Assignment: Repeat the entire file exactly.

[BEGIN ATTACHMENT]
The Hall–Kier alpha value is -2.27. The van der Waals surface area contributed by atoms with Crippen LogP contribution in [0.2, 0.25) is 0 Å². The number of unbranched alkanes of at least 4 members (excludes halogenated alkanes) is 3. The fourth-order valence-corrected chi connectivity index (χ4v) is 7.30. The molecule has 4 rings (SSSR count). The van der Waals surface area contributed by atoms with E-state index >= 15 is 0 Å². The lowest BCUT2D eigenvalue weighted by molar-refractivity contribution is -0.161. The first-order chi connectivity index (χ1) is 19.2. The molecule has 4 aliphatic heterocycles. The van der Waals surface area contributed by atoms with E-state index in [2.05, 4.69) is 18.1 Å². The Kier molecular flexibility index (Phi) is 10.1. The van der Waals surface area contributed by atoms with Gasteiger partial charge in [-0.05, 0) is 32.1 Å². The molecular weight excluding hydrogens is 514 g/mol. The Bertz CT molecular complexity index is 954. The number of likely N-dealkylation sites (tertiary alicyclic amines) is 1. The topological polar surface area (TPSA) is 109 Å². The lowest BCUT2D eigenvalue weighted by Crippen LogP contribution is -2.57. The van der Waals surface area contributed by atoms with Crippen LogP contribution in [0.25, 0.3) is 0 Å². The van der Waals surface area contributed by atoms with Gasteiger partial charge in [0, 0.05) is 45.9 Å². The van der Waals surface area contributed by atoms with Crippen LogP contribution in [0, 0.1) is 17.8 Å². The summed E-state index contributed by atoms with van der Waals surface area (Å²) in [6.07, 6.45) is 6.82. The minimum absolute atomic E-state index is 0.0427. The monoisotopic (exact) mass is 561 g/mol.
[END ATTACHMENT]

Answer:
The Hall–Kier alpha value is -2.27. The van der Waals surface area contributed by atoms with Crippen LogP contribution in [0.2, 0.25) is 0 Å². The number of unbranched alkanes of at least 4 members (excludes halogenated alkanes) is 3. The fourth-order valence-corrected chi connectivity index (χ4v) is 7.30. The molecule has 4 rings (SSSR count). The van der Waals surface area contributed by atoms with E-state index >= 15 is 0 Å². The lowest BCUT2D eigenvalue weighted by molar-refractivity contribution is -0.161. The first-order chi connectivity index (χ1) is 19.2. The molecule has 4 aliphatic heterocycles. The van der Waals surface area contributed by atoms with E-state index in [2.05, 4.69) is 18.1 Å². The Kier molecular flexibility index (Phi) is 10.1. The van der Waals surface area contributed by atoms with Gasteiger partial charge in [-0.05, 0) is 32.1 Å². The molecular weight excluding hydrogens is 514 g/mol. The Bertz CT molecular complexity index is 954. The number of likely N-dealkylation sites (tertiary alicyclic amines) is 1. The topological polar surface area (TPSA) is 109 Å². The lowest BCUT2D eigenvalue weighted by Crippen LogP contribution is -2.57. The van der Waals surface area contributed by atoms with Crippen LogP contribution in [0.25, 0.3) is 0 Å². The van der Waals surface area contributed by atoms with Gasteiger partial charge in [0, 0.05) is 45.9 Å². The van der Waals surface area contributed by atoms with Crippen LogP contribution in [0, 0.1) is 17.8 Å². The summed E-state index contributed by atoms with van der Waals surface area (Å²) in [6.07, 6.45) is 6.82. The minimum absolute atomic E-state index is 0.0427. The monoisotopic (exact) mass is 561 g/mol.